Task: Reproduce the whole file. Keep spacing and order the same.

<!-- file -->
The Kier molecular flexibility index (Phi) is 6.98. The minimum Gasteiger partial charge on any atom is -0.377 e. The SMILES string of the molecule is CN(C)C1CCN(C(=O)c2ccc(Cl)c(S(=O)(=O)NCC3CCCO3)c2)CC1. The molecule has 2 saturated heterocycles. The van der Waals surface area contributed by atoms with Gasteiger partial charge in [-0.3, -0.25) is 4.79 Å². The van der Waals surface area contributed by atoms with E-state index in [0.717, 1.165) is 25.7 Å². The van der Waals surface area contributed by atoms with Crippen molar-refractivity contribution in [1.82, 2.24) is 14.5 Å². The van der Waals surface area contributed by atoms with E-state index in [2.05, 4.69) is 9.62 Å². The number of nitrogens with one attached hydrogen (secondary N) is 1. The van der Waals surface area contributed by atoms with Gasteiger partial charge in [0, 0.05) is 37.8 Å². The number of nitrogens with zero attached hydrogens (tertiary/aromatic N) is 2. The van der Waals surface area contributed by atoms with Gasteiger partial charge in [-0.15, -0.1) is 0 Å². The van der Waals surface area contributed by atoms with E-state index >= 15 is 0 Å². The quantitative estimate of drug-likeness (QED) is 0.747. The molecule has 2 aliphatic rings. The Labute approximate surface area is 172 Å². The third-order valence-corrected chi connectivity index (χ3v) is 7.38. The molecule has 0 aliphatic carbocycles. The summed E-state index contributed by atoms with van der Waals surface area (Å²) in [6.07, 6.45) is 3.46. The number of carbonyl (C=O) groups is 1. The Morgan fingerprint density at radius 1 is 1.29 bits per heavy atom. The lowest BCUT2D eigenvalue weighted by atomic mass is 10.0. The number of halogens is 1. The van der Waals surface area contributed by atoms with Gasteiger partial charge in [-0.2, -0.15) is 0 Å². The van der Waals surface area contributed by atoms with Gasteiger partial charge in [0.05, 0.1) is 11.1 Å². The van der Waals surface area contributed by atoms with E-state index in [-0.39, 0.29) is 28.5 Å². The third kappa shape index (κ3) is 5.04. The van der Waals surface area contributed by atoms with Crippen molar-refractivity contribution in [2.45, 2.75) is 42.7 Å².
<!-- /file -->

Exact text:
The Kier molecular flexibility index (Phi) is 6.98. The minimum Gasteiger partial charge on any atom is -0.377 e. The SMILES string of the molecule is CN(C)C1CCN(C(=O)c2ccc(Cl)c(S(=O)(=O)NCC3CCCO3)c2)CC1. The molecule has 2 saturated heterocycles. The van der Waals surface area contributed by atoms with Gasteiger partial charge in [-0.3, -0.25) is 4.79 Å². The van der Waals surface area contributed by atoms with E-state index in [0.717, 1.165) is 25.7 Å². The van der Waals surface area contributed by atoms with Crippen molar-refractivity contribution in [1.82, 2.24) is 14.5 Å². The van der Waals surface area contributed by atoms with E-state index in [2.05, 4.69) is 9.62 Å². The number of nitrogens with one attached hydrogen (secondary N) is 1. The van der Waals surface area contributed by atoms with Gasteiger partial charge in [0, 0.05) is 37.8 Å². The number of nitrogens with zero attached hydrogens (tertiary/aromatic N) is 2. The van der Waals surface area contributed by atoms with Gasteiger partial charge in [-0.15, -0.1) is 0 Å². The van der Waals surface area contributed by atoms with E-state index >= 15 is 0 Å². The quantitative estimate of drug-likeness (QED) is 0.747. The molecule has 2 aliphatic rings. The Labute approximate surface area is 172 Å². The third-order valence-corrected chi connectivity index (χ3v) is 7.38. The molecule has 0 aliphatic carbocycles. The summed E-state index contributed by atoms with van der Waals surface area (Å²) in [6.07, 6.45) is 3.46. The number of carbonyl (C=O) groups is 1. The Morgan fingerprint density at radius 1 is 1.29 bits per heavy atom. The lowest BCUT2D eigenvalue weighted by atomic mass is 10.0. The number of halogens is 1. The van der Waals surface area contributed by atoms with Gasteiger partial charge in [-0.2, -0.15) is 0 Å². The van der Waals surface area contributed by atoms with Gasteiger partial charge in [0.05, 0.1) is 11.1 Å². The van der Waals surface area contributed by atoms with E-state index in [-0.39, 0.29) is 28.5 Å². The third kappa shape index (κ3) is 5.04. The van der Waals surface area contributed by atoms with Crippen molar-refractivity contribution in [2.45, 2.75) is 42.7 Å².